Strong passwords: The key to your security

By | March 24, 2011
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Do you use passwords like 12345 or djones525 or katybelle1234? In the age of “the cloud” it’s more important than ever that you use strong and secure passwords.

Server security has gotten better and better, encryption has gotten stronger and stronger, but all that means nothing if your password is something like “password” or tom1234 or penny6129. If someone can guess your password they can access your online accounts; all the server security in the world will not save you if you continue to use simple passwords. And if you use the same password for everything – you’re just asking for big, big trouble. Simple passwords are an invitation to disaster. Using one simple password for everything will be a disaster – it’s not a question of “if”, it’s a question of “when”.

Why? Because if someone guesses your password and you use that same password for everything – then the person who has your password has access to everything you do. In “the cloud” that means they have access to your money, your credit cards, and your personal, private data, your email, all your messages, and maybe even your computer.

Whether any of us like it or not, we are moving out of the desktop era and into the “cloud” era.  EB and TC think the name “the cloud” is just another goofy coolspeak word, but it is what it is. The Cloud is The Web and no matter what we think or you think the rush is on to make “the cloud” as important today as the desktop was yesterday. Some of us will be dragged kicking and screaming into “the cloud” but we’re not going to change the fact that “the cloud” is going to become increasingly important in our daily computing lives.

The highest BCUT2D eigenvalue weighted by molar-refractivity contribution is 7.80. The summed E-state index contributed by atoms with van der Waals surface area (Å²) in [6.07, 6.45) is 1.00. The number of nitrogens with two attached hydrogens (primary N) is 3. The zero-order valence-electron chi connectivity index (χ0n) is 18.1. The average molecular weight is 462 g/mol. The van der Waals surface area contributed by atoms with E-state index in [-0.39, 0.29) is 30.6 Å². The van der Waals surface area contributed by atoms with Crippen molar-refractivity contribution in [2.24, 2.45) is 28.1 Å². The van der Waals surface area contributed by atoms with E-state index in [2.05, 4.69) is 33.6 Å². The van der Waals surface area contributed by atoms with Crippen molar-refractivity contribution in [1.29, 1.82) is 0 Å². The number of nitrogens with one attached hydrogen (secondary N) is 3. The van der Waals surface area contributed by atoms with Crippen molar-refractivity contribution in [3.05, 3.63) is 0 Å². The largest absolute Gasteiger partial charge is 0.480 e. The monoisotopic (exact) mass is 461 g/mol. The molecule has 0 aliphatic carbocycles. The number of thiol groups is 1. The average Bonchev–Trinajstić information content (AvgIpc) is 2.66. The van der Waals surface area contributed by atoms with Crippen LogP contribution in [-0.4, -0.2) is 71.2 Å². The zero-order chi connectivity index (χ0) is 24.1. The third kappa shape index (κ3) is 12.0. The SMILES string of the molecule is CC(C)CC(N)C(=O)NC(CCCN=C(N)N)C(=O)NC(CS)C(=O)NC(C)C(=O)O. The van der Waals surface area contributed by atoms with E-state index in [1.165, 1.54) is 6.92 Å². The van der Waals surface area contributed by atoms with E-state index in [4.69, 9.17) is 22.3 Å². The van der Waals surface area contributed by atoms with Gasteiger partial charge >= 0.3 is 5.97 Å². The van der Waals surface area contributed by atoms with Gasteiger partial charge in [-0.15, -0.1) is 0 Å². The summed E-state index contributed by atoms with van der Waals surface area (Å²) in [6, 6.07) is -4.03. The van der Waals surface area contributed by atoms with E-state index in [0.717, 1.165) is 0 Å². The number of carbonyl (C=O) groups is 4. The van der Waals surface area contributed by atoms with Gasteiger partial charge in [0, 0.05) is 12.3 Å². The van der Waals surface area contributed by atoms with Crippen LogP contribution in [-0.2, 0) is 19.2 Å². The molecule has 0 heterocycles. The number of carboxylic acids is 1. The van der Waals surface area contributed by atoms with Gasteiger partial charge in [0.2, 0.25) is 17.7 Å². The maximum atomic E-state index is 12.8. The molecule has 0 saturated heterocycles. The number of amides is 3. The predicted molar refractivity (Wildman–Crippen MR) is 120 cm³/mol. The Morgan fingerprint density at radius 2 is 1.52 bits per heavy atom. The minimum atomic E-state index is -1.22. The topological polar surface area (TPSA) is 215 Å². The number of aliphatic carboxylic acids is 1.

We read an article on the Web recently that demonstrates why it’s so important to use strong passwords. Again, we want to mention the importance of using a program like LastPass (free) to generate strong passwords and to store them.

Take a look at the image below (originally appeared here ) and you’ll see how fast a computer can crack simple passwords instantly.

Cloudeight InfoAve Premium -Blast from the past

“…a fast dual processor computer can generate 100,000,000 password combinations per second one has to be aware of the simple fact that your password can be cracked. Luckily there are different controls in place that prevent passwords from being tried again and again. For instance there are several web portals that only allow 3 password tries, if you fail on the third try your account is either locked until verified or locked for a number of hours.

Yes, an eight character numeric password will be cracked instantly by almost any computer. A password using alphanumeric characters and symbols will take approximately 83.5 days to crack. Conclusion use a longer password when possible and make sure to use the a combination of numbers, upper/lower case letters, and finally symbols…” (see source article )

Trust us, in this new age you can’t rely on passwords like jack1234 or jill518 to keep your personal information safe. Get a password generator that will generate as many very strong passwords as you need. A tool like LastPass can not only generate extremely strong passwords, but can store them and “remember” them for you when you need them. LastPass will even fill in the forms for you on site where you need to login.